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Ann Intern Med. 2006 Mar 21;144(6):390-6.

Pulmonary embolism in patients with unexplained exacerbation of chronic obstructive pulmonary disease: prevalence and risk factors.

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1
Lung Department, University Hospital A Calmette, Lille, France.

Abstract

BACKGROUND:

Diagnosis of pulmonary embolism (PE) is difficult in patients with chronic obstructive pulmonary disease (COPD) and exacerbation.

OBJECTIVE:

To evaluate PE in patients with COPD and exacerbation of unknown origin and explore factors associated with PE.

DESIGN:

Prospective cohort study.

SETTING:

University-affiliated hospital in France.

PATIENTS:

211 consecutive patients, all current or former smokers with COPD, who were admitted to the hospital for severe exacerbation of unknown origin and did not require invasive mechanical ventilation.

MEASUREMENTS:

Spiral computed tomography angiography (CTA) and ultrasonography within 48 hours of admission and assessment of the Geneva score. Patients were classified as PE positive (positive results on CTA or negative results on CTA and positive results on ultrasonography) or PE negative (negative results on CTA and negative results on ultrasonography or negative results on CTA and no recurrence of PE at follow-up 3 months later).

RESULTS:

49 of 197 patients (25% [95% CI, 19% to 32%]) met the diagnostic criteria for PE. Clinical factors associated with PE were previous thromboembolic disease (risk ratio, 2.43 [CI, 1.49 to 3.94]), malignant disease (risk ratio, 1.82 [CI, 1.13 to 2.92]), and decrease in PaCO2 of at least 5 mm Hg (risk ratio, 2.10 [CI, 1.23 to 3.58]). A total of 9.2% (CI, 4.7% to 15.9%) of patients with a low-probability Geneva score received a diagnosis of PE. An exploratory analysis suggested that substituting malignant disease for recent surgery in the Geneva score might improve its performance in excluding PE in this sample who were more likely to have malignant disease than to have had recent surgery. However, this improvement seems insufficient to exclude PE with enough certainty to withhold therapy for low-risk patients on the basis of the modified score.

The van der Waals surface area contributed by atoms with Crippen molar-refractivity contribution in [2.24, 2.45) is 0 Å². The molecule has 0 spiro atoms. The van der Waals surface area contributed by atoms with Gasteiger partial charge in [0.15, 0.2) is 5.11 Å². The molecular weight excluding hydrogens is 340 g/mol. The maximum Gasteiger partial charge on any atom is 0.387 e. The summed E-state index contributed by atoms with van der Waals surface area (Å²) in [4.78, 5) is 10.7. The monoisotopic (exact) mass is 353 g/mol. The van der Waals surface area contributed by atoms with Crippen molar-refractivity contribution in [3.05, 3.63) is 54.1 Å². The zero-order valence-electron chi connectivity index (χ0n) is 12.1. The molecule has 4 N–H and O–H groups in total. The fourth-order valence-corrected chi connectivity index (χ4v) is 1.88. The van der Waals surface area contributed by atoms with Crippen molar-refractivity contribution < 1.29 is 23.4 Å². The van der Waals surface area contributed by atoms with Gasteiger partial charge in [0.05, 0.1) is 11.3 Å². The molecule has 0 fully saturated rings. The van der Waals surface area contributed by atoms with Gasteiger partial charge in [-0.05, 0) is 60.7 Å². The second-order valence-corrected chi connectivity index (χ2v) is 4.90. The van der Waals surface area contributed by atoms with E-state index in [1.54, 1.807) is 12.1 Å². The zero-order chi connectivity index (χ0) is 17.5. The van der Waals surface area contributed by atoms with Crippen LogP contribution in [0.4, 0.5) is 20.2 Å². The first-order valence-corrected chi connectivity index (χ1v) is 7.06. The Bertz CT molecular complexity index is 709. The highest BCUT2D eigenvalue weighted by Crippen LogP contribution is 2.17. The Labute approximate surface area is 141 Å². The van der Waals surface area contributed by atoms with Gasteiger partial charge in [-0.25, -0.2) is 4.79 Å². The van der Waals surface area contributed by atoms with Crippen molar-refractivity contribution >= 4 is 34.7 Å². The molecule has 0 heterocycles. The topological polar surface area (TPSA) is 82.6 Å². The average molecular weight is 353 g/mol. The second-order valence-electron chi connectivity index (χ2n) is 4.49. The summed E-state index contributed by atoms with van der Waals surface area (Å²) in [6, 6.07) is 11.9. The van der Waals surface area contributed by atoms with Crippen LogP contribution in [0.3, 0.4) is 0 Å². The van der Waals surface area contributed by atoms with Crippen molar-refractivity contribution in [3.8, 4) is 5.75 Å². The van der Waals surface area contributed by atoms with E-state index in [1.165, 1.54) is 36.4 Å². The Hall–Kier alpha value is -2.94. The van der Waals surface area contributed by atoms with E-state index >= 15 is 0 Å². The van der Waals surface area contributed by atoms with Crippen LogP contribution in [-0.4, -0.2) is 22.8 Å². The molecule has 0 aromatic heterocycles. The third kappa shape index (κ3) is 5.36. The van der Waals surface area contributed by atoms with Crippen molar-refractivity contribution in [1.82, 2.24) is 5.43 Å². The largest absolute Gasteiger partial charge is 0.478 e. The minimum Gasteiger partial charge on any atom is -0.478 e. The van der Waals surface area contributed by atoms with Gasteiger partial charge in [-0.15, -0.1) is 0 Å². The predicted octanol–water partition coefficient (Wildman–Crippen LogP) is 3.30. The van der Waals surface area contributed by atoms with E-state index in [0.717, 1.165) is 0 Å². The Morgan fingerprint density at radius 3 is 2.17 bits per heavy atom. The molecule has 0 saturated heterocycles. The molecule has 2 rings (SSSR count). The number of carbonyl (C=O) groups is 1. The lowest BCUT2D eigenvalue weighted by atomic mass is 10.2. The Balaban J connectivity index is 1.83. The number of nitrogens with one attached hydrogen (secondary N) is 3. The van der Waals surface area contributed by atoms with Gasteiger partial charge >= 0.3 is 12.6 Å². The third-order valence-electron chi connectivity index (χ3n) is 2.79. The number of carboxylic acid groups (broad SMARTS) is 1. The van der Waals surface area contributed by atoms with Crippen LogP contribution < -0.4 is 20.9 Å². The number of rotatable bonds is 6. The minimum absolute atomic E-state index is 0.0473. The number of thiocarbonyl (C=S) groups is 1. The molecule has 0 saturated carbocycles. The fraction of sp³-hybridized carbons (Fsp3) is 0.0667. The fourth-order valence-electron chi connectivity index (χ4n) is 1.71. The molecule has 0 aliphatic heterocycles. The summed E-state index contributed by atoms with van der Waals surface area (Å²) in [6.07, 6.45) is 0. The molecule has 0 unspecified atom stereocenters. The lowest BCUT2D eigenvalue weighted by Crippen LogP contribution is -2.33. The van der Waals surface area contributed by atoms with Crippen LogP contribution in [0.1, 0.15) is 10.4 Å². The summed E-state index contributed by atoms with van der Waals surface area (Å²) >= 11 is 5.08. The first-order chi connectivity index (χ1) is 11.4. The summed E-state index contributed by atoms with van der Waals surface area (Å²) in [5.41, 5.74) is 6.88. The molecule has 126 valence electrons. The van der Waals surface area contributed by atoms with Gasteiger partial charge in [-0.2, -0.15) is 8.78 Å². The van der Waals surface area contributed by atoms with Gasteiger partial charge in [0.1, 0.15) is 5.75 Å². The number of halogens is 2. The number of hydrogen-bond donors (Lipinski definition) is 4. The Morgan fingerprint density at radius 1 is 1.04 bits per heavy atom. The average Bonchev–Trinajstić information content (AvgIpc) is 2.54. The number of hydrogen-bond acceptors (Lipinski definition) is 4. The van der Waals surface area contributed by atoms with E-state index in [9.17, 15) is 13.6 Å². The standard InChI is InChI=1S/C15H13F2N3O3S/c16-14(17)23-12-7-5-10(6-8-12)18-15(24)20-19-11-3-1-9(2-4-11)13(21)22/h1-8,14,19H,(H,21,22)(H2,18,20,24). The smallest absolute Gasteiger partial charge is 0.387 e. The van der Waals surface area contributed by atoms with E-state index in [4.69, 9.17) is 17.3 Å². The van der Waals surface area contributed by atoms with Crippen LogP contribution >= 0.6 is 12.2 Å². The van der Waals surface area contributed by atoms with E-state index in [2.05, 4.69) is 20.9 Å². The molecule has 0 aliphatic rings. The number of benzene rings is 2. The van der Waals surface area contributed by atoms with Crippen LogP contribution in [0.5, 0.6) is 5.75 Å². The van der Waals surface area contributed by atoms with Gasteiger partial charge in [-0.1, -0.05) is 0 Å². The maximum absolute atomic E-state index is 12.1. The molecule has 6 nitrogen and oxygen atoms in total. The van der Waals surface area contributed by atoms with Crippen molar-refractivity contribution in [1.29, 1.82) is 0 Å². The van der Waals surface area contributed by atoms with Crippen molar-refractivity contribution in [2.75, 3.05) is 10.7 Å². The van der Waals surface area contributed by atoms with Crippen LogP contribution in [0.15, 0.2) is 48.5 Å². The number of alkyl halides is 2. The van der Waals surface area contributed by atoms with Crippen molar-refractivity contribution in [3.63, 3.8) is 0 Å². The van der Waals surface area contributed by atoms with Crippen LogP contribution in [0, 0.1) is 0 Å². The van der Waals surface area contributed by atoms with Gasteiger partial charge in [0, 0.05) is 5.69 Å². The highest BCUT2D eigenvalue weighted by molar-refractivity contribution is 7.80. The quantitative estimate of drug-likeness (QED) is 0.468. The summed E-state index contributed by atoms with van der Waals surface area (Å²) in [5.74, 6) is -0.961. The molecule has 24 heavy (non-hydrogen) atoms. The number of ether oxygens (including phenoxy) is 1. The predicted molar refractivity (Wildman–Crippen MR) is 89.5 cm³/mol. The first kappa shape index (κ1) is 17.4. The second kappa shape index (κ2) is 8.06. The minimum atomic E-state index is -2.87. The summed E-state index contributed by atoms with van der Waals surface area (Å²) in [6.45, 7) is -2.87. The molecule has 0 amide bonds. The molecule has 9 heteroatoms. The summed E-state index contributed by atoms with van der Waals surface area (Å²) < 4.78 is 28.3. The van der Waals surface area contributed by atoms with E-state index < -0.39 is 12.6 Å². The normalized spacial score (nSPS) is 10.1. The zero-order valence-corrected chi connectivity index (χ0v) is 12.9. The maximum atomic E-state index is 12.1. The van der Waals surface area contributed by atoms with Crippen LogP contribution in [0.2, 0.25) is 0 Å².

LIMITATIONS:

This study was done in only 1 center. Patients with COPD requiring invasive mechanical ventilation in the intensive care unit were not included. The upper bound of the 95% CI for the low probability of PE according to the Geneva score is too high to rule out PE. The classification of COPD exacerbation of unknown origin was based on the clinician's assessment, not on a standard evaluation for all patients.

CONCLUSION:

This study showed a 25% prevalence of PE in patients with COPD hospitalized for severe exacerbation of unknown origin. Three clinical factors are associated with the increased risk for PE. The Geneva score and the modified Geneva score should be prospectively evaluated in patients with COPD.

[Indexed for MEDLINE]

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